Monday, September 28, 2009

NFL teams don't run the option. Should they?

At this point, I think it's best to just put returner/receiver/former college quarterback Josh Cribbs behind center on every play. The Browns are at their most dynamic offensively with Cribbs in the shotgun, running their "Flash" package (their version of the Wildcat), and it isn't as if there's anyone qualified to throw Cribbs, or Braylon Edwards(notes), or anyone else, the ball. If the Browns hope to be competitive at all, they should scrap the traditional offense altogether and go option-read all the way. Or, they can alternate between two quarterback disasters in perpetuity, until the latest Belichick disciple is fired and they start this nightmare all over again.

Granted, Doug Farrar is half-joking, but it does lead me to wonder. Dozens of college football teams run some variation of the option (Triple Option, Wishbone, etc) with varying degrees of success. The QB throws maybe half a dozen times a game and despite the other team knowing you're going to run the ball, you can frequently rack up 200-300 yards on the ground with the QB and 3-4 different backs.

Many college teams do this because it works, and they don't have the talent at QB and receiver to competently run a passing or pro style offense. Running the ball is easier to do, it runs the clock when you succeed at it and it shortens the game, minimizing your opponent's opportunities to succeed even if you don't capitalize on yours. Sure, if you run into an opponent whose defense is just bigger, faster and stronger than your's, you're probably dead meat, but few fit the criteria well enough to stuff every hole in a system that attacks with diverse looks, cuts and angles. The option is football's version of basketball's Princeton offense.

Why have we never seen an NFL team try to run such an offense? The most common argument is that NFL defenses are talented, fast, strong and well prepared, if not well coached... and that such an offense would die a quick, zero point death after the defense stacks nine guys in the box and just bum rushes whoever carries the ball.

However, 1) NFL teams don't need to run a straight option and 2) The recent success of the option-style Wildcat package shows that an NFL team can move the ball with such a system.

Even the crappiest NFL teams have some QB and receiver talent. Pretty much every QB in the NFL has shown he can capably run a passing offense at some point in his life. Many were option QBs themselves. Many tailbacks and receivers were once QBs themselves. Chiefs QB Tyler Thigpen may suck as an NFL pocket passer, but the reason he's even in the NFL is that at some point in college, he proved himself a capable QB that can read a defense and complete passes against an attacking defense. You don't get to be an NFL QB unless you succeed in college football as a QB. Josh Cribbs himself was a QB once before becoming a receiver and return man. There are so many examples in the league past and present that I'm about to overlook.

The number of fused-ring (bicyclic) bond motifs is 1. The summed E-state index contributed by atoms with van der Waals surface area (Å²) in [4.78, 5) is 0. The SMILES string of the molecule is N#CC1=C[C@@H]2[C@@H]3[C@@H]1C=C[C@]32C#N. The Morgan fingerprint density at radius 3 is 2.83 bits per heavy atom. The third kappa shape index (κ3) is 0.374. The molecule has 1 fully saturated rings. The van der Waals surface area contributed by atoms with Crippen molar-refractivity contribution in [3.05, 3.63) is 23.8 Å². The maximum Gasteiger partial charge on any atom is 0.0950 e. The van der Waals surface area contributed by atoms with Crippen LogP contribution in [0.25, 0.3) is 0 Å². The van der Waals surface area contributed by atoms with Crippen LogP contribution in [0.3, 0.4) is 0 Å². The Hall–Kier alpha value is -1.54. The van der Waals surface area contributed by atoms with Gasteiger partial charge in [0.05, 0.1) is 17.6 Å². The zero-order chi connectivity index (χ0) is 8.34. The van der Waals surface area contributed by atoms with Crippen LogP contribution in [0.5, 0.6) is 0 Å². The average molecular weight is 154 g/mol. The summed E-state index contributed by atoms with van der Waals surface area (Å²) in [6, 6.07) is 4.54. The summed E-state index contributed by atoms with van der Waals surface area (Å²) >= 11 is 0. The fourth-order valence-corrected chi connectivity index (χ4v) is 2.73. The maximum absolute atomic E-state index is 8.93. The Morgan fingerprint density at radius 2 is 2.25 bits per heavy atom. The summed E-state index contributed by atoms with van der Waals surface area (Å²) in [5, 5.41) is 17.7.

If lining up in a pro set and running the usual isn't getting you anywhere, then why not line up shotgun every play and roll the QB to one side with orders to either find an open receiver, reverse to a receiver or back running the other way, or tuck it and go? Or even line up with two TEs or a back in the slot... and shift to a wishbone when the other team has their nickel package on the field? Or when the other team loads the box after a gazillion straight running plays, send your top receiver streaking up-field, slip the tight end 5-10 yards downfield, go play-action and just kill them dead with a bomb or a screen pass? And every now and then, you can screw with the defense by running a straight play from the gun or a single wing and exploiting any basic weaknesses in the adjusted coverage.

It's not like running an option-style offense would leave you totally predictable and one dimensional. A triple shoot style option could scramble a defense's collective brain and leave the defensive coordinator's head in his hands at halftime.

If you were a bad team appearing doomed to a terrible season, why would you not at least try something like this? You have nothing to lose except 12-16 games and your job (which you'd lose anyway under the status quo).

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